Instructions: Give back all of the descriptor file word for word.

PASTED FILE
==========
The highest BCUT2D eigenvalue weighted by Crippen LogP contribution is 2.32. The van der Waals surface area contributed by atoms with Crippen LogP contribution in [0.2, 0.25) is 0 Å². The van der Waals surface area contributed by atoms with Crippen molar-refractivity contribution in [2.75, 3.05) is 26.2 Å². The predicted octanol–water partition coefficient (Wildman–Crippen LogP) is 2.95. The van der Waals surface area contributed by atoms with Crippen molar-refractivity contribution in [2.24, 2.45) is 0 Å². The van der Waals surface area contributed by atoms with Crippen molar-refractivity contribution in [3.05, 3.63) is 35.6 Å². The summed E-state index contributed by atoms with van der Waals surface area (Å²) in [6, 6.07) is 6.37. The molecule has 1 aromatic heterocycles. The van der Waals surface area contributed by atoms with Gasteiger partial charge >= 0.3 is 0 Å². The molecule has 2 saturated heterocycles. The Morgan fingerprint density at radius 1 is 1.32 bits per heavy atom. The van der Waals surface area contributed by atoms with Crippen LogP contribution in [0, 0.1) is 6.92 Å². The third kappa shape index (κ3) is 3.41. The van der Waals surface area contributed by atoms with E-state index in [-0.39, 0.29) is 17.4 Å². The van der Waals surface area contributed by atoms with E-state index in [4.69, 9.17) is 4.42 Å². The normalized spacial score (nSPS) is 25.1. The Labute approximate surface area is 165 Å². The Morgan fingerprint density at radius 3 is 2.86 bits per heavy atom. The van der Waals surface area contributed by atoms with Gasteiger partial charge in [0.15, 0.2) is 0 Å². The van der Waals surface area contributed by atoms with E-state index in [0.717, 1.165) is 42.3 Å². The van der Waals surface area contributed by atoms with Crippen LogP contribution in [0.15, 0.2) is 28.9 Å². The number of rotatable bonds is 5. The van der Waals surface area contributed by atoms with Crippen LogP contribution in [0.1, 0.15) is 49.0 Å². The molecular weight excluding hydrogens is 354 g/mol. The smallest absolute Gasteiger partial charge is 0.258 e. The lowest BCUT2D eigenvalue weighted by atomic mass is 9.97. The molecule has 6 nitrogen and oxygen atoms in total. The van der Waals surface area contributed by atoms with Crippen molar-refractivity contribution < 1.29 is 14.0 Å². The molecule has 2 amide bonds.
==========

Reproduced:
The highest BCUT2D eigenvalue weighted by Crippen LogP contribution is 2.32. The van der Waals surface area contributed by atoms with Crippen LogP contribution in [0.2, 0.25) is 0 Å². The van der Waals surface area contributed by atoms with Crippen molar-refractivity contribution in [2.75, 3.05) is 26.2 Å². The predicted octanol–water partition coefficient (Wildman–Crippen LogP) is 2.95. The van der Waals surface area contributed by atoms with Crippen molar-refractivity contribution in [2.24, 2.45) is 0 Å². The van der Waals surface area contributed by atoms with Crippen molar-refractivity contribution in [3.05, 3.63) is 35.6 Å². The summed E-state index contributed by atoms with van der Waals surface area (Å²) in [6, 6.07) is 6.37. The molecule has 1 aromatic heterocycles. The van der Waals surface area contributed by atoms with Gasteiger partial charge >= 0.3 is 0 Å². The molecule has 2 saturated heterocycles. The Morgan fingerprint density at radius 1 is 1.32 bits per heavy atom. The van der Waals surface area contributed by atoms with Crippen LogP contribution in [0, 0.1) is 6.92 Å². The third kappa shape index (κ3) is 3.41. The van der Waals surface area contributed by atoms with E-state index in [-0.39, 0.29) is 17.4 Å². The van der Waals surface area contributed by atoms with E-state index in [4.69, 9.17) is 4.42 Å². The normalized spacial score (nSPS) is 25.1. The Labute approximate surface area is 165 Å². The Morgan fingerprint density at radius 3 is 2.86 bits per heavy atom. The van der Waals surface area contributed by atoms with Gasteiger partial charge in [0.15, 0.2) is 0 Å². The van der Waals surface area contributed by atoms with E-state index in [0.717, 1.165) is 42.3 Å². The van der Waals surface area contributed by atoms with Crippen LogP contribution in [0.15, 0.2) is 28.9 Å². The number of rotatable bonds is 5. The van der Waals surface area contributed by atoms with Crippen LogP contribution in [0.1, 0.15) is 49.0 Å². The molecular weight excluding hydrogens is 354 g/mol. The smallest absolute Gasteiger partial charge is 0.258 e. The lowest BCUT2D eigenvalue weighted by atomic mass is 9.97. The molecule has 6 nitrogen and oxygen atoms in total. The van der Waals surface area contributed by atoms with Crippen molar-refractivity contribution < 1.29 is 14.0 Å². The molecule has 2 amide bonds.